An­i­mal in­stinct and a boy’s best friends

Kathy Hunt

The Weekend Australian - Review - - Books -

THOSE lit­er­ary the­o­rists who would ex­cise the writer from the creative equa­tion take an axe to a nov­el­ist such as Eva Hor­nung. In­deed, a proper un­der­stand­ing of her work is im­pos­si­ble without a glimpse into her fam­ily life, a fam­ily and a life so strange she is com­pelled to ex­plain it to her­self in prose. And she has much to un­ravel.

Born in Bendigo in 1964, she was whisked off to Ger­many as a child. Her fa­ther, Richard, a vi­o­lin­ist, and Pales­tinian by birth, had been a mem­ber of a Ger­man re­li­gious com­mu­nity in Pales­tine be­fore be­ing de­clared a Bri­tish pris­oner of war and sent to an Aus­tralian de­ten­tion camp in 1948.

Here he mar­ried a New Zealand artist. To­gether they would have nine chil­dren in 15 years. The fam­ily re­turned from Ger­many when Eva was eight and moved into a small farm in the Ade­laide Hills. In her novel Fire Fire , she calls her mother Acan­tia. Ap­proach­ing their new home, Acan­tia says: ‘‘ But we are re­treat­ing from the world . . . to live out our days in full cre­ativ­ity.’’

Moody and vi­o­lent, Acan­tia sees the world as evil and wants to cre­ate a new so­ci­ety. The key is home school­ing, the only way to a ‘‘ pure mind’’ and Ox­ford Uni­ver­sity. ‘‘ You’ll be like Ye­hudi Menuhin. Marie Curie and Louis Pas­teur!’’ she de­claims, adding Sher­lock Holmes for good mea­sure. ‘‘ You’ll put Aus­tralia on the map. We’ll show ’ em.’’

Thinly dis­guised, Eva’s sib­lings are up at six, prac­tis­ing on cel­los and vi­o­las. They are miniMozarts in the Aus­tralian bush. She will later de­scribe her child­hood as fraught and her ed­u­ca­tion as elit­ist and danger­ous. En­thralled by her fa­ther’s tales of Pales­tine, she be­comes fas­ci­nated with all things Ara­bian. She stud­ies clas­si­cal Ara­bic, elopes with Roger Sal­lis, a man of Le­banese-Druze ex­trac­tion, and gains a PhD in com­par­a­tive lan­guages.

A co-founder of Aus­tralians Against Racism, she writes four nov­els ex­plor­ing the ‘‘ same­ness and dif­fer­ence’’ in­her­ent in the mi­grant ex­pe­ri­ence and the in­evitable cul­tural alien­ation that shad­ows life in a new coun­try. In an in­ter­view pub­lished on her web­site she wor­ries ( need­lessly) that such writ­ing is seen as plead­ing and not art and, worse, that a writer who is an ac­tivist is viewed as de­fec­tive.

Clas­si­fy­ing her­self now as cul­tur­ally hy­bridised and ‘‘ an out­sider ev­ery­where’’, Hor­nung has dropped her mar­ried name and shifted her fo­cus from the Arab world, in­spired by an ar­ti­cle she read about a Rus­sian child raised by feral dogs. Pre­vi­ously she has said that ‘‘ the land­scape dom­i­nates Aus­tralian artis­tic ex­pres­sion’’, as in ‘‘ land­scape as char­ac­ter’’. A home­land, as an en­tity, how­ever, goes even deeper, es­pe­cially when it is purely in­dige­nous ( def­i­ni­tion: be­long­ing nat­u­rally) and in­vested or­gan­i­cally with the power of leg­end and fa­ble, some­thing it shares with the ‘‘ un­end­ing wilds’’ of Rus­sia that in Dog Boy ‘‘ stretch north­wards into myth’’.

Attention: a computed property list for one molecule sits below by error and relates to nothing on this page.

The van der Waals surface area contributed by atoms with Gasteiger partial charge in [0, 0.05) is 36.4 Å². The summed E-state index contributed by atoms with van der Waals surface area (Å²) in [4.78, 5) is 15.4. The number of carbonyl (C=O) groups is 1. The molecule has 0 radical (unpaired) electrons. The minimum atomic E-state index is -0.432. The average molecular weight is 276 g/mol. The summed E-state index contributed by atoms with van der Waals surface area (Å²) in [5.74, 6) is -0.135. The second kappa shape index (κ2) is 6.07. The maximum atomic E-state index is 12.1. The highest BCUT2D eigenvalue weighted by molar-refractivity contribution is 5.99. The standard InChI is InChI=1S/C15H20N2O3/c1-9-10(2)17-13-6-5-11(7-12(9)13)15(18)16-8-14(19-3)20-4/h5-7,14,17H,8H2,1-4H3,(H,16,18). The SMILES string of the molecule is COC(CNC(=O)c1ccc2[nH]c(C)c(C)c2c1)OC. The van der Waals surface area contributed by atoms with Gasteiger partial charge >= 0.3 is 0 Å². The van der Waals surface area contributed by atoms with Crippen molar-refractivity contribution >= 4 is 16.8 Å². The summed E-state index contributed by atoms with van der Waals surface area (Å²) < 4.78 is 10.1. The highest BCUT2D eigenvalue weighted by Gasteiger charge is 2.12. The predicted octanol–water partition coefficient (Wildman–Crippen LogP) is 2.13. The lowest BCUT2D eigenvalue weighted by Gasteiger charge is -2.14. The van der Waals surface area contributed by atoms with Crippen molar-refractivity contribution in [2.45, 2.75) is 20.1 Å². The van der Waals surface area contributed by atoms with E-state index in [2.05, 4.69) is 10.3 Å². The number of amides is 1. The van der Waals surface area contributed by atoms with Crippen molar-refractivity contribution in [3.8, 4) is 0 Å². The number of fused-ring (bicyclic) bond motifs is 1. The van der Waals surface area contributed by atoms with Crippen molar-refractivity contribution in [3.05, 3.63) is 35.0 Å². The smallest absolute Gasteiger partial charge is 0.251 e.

Against this back­drop, Hor­nung has set a grim and pri­mal story of un­nat­u­ral se­lec­tion.

Ro­mochka is four when he wan­ders from his de­serted Moscow apart­ment and falls in with a pack of stray dogs. One of Hor­nung’s en­dur­ing themes is what she calls ‘‘ the pro­vi­sional iden­tity’’. In adapt­ing to change and in or­der to sur­vive, the boy un­der­goes a bru­tal and, as the sec­ond-last sen­tence graph­i­cally con­veys, not so tem­po­rary trans­for­ma­tion. And here the think­ing reader is forced to make a de­ci­sion: is there a fun­da­men­tal dis­tinc­tion be­tween hu­mans and an­i­mals, one based on the pre­sump­tion of our su­pe­ri­or­ity? Or, as Ro­mochka’s res­cuer Dr Dmitry Pa­tushenko be­lieves, is the an­i­mal in us real but hid­den and over­rid­den by ‘‘ the amaz­ing, sculp­tured arte­fact of per­son­al­ity’’?

Ei­ther way, as the novel shows, no per­son can op­er­ate in­de­pen­dently. Be­yond the in­di­vid­ual and the fam­ily, he must rely on the com­plex or­gan­ism known as the com­mu­nity.

Yet, iron­i­cally, in the spir­i­tual and ma­te­rial waste­land on the ragged edges of Moscow, it is the hu­man com­mu­ni­ties that splin­ter and dis­in­te­grate, forced into a moral vacuum by a failed state while Ro­mochka’s pack en­dures, strictly, ex­clu­sively fa­mil­ial, dis­ci­plined, loyal and or­gan­ised. On the edge of ex­tinc­tion, it is the only liv­ing unit to main­tain its in­tegrity.

Work­ing against this ef­fec­tive but frag­ile ar­range­ment is Dog Boy’s fear that he is not com­pletely one of them, and that the very tools he uses to pro­tect and help his fam­ily set him apart. And so we come back to the alien­ated and the marginalised.

Looking at Hor­nung’s much-awarded body of work it is pos­si­ble to see a pro­gres­sion in her pre­oc­cu­pa­tions beginning with Hiam in 1998.

This tough new novel rep­re­sents an im­por­tant shift in em­pha­sis and a broad­en­ing of her vi­sion as she con­tin­ues her foren­sic in­ves­ti­ga­tion into the hu­man con­di­tion.

Kathy Hunt is a critic based in ru­ral Vic­to­ria.

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